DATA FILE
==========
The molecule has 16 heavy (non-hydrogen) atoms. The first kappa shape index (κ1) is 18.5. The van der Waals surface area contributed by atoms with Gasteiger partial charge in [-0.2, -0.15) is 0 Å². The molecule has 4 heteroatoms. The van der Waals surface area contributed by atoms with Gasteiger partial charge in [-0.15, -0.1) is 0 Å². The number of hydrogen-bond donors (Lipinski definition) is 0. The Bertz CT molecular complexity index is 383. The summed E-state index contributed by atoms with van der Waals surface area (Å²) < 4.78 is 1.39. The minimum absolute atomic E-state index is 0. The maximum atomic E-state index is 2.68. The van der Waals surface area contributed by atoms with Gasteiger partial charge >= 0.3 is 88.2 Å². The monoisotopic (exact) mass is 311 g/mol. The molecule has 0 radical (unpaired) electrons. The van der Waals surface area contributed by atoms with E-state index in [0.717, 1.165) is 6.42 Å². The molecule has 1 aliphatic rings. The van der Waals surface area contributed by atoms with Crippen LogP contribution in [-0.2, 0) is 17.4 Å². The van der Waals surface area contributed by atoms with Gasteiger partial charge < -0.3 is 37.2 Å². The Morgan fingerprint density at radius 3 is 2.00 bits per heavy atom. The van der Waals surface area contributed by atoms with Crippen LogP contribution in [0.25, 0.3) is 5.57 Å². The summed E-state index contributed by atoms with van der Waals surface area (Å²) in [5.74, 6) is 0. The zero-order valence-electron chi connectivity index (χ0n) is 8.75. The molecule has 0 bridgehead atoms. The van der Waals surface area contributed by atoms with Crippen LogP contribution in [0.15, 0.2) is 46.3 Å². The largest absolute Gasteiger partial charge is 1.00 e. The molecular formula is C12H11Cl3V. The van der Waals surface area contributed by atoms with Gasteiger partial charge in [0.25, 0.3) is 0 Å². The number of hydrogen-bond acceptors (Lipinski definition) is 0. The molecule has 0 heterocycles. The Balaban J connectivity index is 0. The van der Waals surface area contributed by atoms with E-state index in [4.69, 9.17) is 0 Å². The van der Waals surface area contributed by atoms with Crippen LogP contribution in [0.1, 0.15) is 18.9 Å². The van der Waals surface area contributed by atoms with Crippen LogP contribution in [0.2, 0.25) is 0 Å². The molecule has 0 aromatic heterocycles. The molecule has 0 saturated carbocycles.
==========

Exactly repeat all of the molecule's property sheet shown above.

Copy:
The molecule has 16 heavy (non-hydrogen) atoms. The first kappa shape index (κ1) is 18.5. The van der Waals surface area contributed by atoms with Gasteiger partial charge in [-0.2, -0.15) is 0 Å². The molecule has 4 heteroatoms. The van der Waals surface area contributed by atoms with Gasteiger partial charge in [-0.15, -0.1) is 0 Å². The number of hydrogen-bond donors (Lipinski definition) is 0. The Bertz CT molecular complexity index is 383. The summed E-state index contributed by atoms with van der Waals surface area (Å²) < 4.78 is 1.39. The minimum absolute atomic E-state index is 0. The maximum atomic E-state index is 2.68. The van der Waals surface area contributed by atoms with Gasteiger partial charge >= 0.3 is 88.2 Å². The monoisotopic (exact) mass is 311 g/mol. The molecule has 0 radical (unpaired) electrons. The van der Waals surface area contributed by atoms with E-state index in [0.717, 1.165) is 6.42 Å². The molecule has 1 aliphatic rings. The van der Waals surface area contributed by atoms with Crippen LogP contribution in [-0.2, 0) is 17.4 Å². The van der Waals surface area contributed by atoms with Gasteiger partial charge < -0.3 is 37.2 Å². The Morgan fingerprint density at radius 3 is 2.00 bits per heavy atom. The van der Waals surface area contributed by atoms with Crippen LogP contribution in [0.25, 0.3) is 5.57 Å². The summed E-state index contributed by atoms with van der Waals surface area (Å²) in [5.74, 6) is 0. The zero-order valence-electron chi connectivity index (χ0n) is 8.75. The molecule has 0 bridgehead atoms. The van der Waals surface area contributed by atoms with Crippen LogP contribution in [0.15, 0.2) is 46.3 Å². The largest absolute Gasteiger partial charge is 1.00 e. The molecular formula is C12H11Cl3V. The van der Waals surface area contributed by atoms with Gasteiger partial charge in [0.25, 0.3) is 0 Å². The number of hydrogen-bond acceptors (Lipinski definition) is 0. The molecule has 0 heterocycles. The Balaban J connectivity index is 0. The van der Waals surface area contributed by atoms with E-state index in [4.69, 9.17) is 0 Å². The van der Waals surface area contributed by atoms with Crippen LogP contribution in [0.1, 0.15) is 18.9 Å². The van der Waals surface area contributed by atoms with Crippen LogP contribution in [0.2, 0.25) is 0 Å². The molecule has 0 aromatic heterocycles. The molecule has 0 saturated carbocycles.